Part 6: Philosophies that carry young people with disabilities through hard times

We are a group of young people living with disability who are passionate about making changes. Like anyone, sometimes we go through some pretty rough times. We’ve all had experiences of when people have said thoughtless or discriminatory things, or when they have been patronising.


While at school

  • When I was in year 7 I was the best in spelling but I was put in the ‘special class’. They said that they wanted to make the class smaller. It made no sense.
  • I was asked if I wanted to attend the sex ed class or if I wanted to attend something else. What’s going on with that?


Out on the town

  • I was out with my sister at the theatre and they had to remove a chair for me and then they had to do the same for someone else who was in a wheelchair in front of me. Then the guy walked past me and said ‘it is one of those nights tonight’. Apparently guys in wheelchairs are not meant to go out? Sometimes people do not think about what they are saying.


There are other things too: 

You get stared at and this makes you feel awkward.

One day when my limp was quite bad I was yelled at on the street, they swore at me, telling me to walk ‘properly’ and that really affected me.

A friend of mine with MS walks in a wonky way and someone asked her once if it wasn’t too early to be drinking. And when I went to nightclubs they used to think I was drunk even though I was sober. People didn’t believe me when I explained and that made it worse. 


If your disability is invisible:

Someone might say on public transport, ‘you can stand up’. When really you can’t.

These things hurt your feelings. They make you not want to go out anymore.

For some of us, it brings a shock and surprise. I don’t cop it all the time but when I do it is like @@@@ did that just happen?

For others, we get used to it which means it is not a surprise.


What other people do

When hard things happen, we often turn to friends or family. How they respond makes a difference:

  • What doesn’t work is when people try to tell me what to do or say, ‘I know how you feel’. Even if I experience something similar I don’t say, ‘I know how you feel’, because everyone is different. Saying ‘I am there for you’ can mean a lot.
  • When someone listens and takes it seriously, but also looks to see the funny side of things. That works for me.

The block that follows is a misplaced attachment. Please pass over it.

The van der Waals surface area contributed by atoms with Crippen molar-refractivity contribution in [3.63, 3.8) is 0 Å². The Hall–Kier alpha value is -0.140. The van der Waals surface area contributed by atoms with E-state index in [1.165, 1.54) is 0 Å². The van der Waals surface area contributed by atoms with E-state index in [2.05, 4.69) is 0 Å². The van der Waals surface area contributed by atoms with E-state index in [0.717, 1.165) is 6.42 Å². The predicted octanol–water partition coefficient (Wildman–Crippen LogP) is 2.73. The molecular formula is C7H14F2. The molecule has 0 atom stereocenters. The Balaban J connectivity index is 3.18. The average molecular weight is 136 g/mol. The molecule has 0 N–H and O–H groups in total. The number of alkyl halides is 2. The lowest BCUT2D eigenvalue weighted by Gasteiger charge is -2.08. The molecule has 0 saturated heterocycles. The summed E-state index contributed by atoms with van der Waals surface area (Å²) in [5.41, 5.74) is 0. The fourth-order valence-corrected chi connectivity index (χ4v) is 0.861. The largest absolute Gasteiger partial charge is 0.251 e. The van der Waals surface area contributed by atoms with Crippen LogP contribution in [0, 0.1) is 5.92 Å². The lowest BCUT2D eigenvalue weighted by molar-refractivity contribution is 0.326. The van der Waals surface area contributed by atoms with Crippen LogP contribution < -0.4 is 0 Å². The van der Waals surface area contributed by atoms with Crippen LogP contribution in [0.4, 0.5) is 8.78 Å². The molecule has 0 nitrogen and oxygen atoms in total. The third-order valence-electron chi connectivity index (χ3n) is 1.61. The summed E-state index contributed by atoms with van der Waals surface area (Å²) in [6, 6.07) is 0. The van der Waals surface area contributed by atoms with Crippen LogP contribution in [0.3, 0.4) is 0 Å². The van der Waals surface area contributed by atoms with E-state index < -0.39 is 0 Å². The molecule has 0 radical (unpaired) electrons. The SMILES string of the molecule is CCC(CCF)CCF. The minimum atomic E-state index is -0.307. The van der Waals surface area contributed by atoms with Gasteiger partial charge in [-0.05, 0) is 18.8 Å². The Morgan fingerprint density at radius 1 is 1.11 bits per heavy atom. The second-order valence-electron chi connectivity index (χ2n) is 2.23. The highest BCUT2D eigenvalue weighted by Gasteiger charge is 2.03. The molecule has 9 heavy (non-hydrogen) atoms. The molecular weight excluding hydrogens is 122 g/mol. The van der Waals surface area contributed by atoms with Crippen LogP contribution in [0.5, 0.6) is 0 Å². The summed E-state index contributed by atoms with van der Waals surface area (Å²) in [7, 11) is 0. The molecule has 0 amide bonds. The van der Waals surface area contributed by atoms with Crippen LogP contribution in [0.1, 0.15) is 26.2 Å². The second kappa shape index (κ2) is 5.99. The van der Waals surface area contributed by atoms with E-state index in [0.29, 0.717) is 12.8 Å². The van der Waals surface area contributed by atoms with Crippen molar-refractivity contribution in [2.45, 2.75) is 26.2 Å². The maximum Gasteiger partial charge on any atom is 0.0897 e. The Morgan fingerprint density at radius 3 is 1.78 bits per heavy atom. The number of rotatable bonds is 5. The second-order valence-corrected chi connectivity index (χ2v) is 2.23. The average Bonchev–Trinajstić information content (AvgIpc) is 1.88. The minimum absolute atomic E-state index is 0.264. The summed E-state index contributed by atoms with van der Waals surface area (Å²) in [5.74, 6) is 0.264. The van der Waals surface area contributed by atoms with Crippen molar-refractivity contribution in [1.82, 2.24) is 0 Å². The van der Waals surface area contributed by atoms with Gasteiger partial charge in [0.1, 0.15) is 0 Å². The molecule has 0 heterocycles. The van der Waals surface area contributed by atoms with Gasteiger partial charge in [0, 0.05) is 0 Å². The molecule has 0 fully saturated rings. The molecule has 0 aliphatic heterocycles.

• When I went through some experiences, friends showed me pictures of dogs on a website. They were cute and funny and made me laugh!
  • Taking some time out and trying to put it into perspective helps me. Sometimes when you say it out loud it sounds ridiculous and you can see that it is not a reflection on you but on the person who said it.

And we each have philosophies that get us through.  


Adversity is power
I draw strength from having got through hard times before. Power through adversity is a self-taught thing. Everything we learn in life takes time and effort. Whether it is learning something new or painting a picture, it’s about perseverance. It’s about realising that if you have the death of a family member, once you have learnt to deal with this, then you can help others who are dealing with loss. Your grief now can help you and others with difficulties that arise in the future. Adversity is power.


We’re in this together

It took me a while to realise that it’s okay to ask for help, to rely on networks of family and friends. I was still walking then. It was a year after I was diagnosed and I was going through a period of remission. I wasn’t using my walking stick. We were down staying at Port Willunga for three weeks with friends. There was a time at the beach when I thought why not go for a swim. So I did. The waves did not seem too rough. But when I went into the water I realised this was a bad idea and the waves were strong and I found it hard to stand up. They were small but powerful and kept knocking me down. So I had to get my best mate and his dad to carry me out of the water and onto dry land. This was a sign of how to get through the hard times that lie ahead for me. The waves are going to keep coming but if I am standing with my family, my friends, I’m not going to be scared. I have their support with me. I am not scared because even if I get knocked down by the waves, with their help I can get out of the water and on to dry land.

There’s a saying about this:

If you can’t walk you crawl, if you can’t crawl find someone who can carry you.


Taking action

We all deal with discrimination in different ways: 

  • Trying to understand can be helpful sometimes, but so can a bit of a FU attitude!
  • Trying to make a difference and tackle some of the issues head on can turn it into a positive thing.